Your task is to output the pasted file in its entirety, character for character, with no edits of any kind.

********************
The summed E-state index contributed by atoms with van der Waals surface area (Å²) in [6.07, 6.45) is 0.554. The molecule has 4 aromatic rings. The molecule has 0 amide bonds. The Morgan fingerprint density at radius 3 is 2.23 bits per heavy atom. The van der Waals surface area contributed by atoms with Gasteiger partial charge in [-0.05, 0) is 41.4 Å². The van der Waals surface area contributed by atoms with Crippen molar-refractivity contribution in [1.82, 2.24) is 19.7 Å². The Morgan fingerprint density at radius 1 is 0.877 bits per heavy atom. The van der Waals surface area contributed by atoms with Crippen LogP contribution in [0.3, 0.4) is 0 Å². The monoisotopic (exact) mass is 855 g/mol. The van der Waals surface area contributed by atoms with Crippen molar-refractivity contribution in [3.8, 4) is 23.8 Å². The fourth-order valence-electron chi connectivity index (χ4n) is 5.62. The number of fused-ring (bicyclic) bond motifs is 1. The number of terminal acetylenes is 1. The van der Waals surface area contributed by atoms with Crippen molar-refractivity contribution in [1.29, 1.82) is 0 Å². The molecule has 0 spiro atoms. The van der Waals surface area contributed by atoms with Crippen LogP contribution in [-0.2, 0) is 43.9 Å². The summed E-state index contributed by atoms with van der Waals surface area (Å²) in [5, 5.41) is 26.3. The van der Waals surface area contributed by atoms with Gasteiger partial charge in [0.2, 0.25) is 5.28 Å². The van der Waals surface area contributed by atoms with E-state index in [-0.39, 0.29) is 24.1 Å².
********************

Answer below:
The summed E-state index contributed by atoms with van der Waals surface area (Å²) in [6.07, 6.45) is 0.554. The molecule has 4 aromatic rings. The molecule has 0 amide bonds. The Morgan fingerprint density at radius 3 is 2.23 bits per heavy atom. The van der Waals surface area contributed by atoms with Gasteiger partial charge in [-0.05, 0) is 41.4 Å². The van der Waals surface area contributed by atoms with Crippen molar-refractivity contribution in [1.82, 2.24) is 19.7 Å². The Morgan fingerprint density at radius 1 is 0.877 bits per heavy atom. The van der Waals surface area contributed by atoms with Crippen LogP contribution in [0.3, 0.4) is 0 Å². The monoisotopic (exact) mass is 855 g/mol. The van der Waals surface area contributed by atoms with Crippen molar-refractivity contribution in [3.8, 4) is 23.8 Å². The fourth-order valence-electron chi connectivity index (χ4n) is 5.62. The number of fused-ring (bicyclic) bond motifs is 1. The number of terminal acetylenes is 1. The van der Waals surface area contributed by atoms with Crippen molar-refractivity contribution in [1.29, 1.82) is 0 Å². The molecule has 0 spiro atoms. The van der Waals surface area contributed by atoms with Crippen LogP contribution in [-0.2, 0) is 43.9 Å². The summed E-state index contributed by atoms with van der Waals surface area (Å²) in [5, 5.41) is 26.3. The van der Waals surface area contributed by atoms with Gasteiger partial charge in [0.2, 0.25) is 5.28 Å². The van der Waals surface area contributed by atoms with E-state index in [-0.39, 0.29) is 24.1 Å².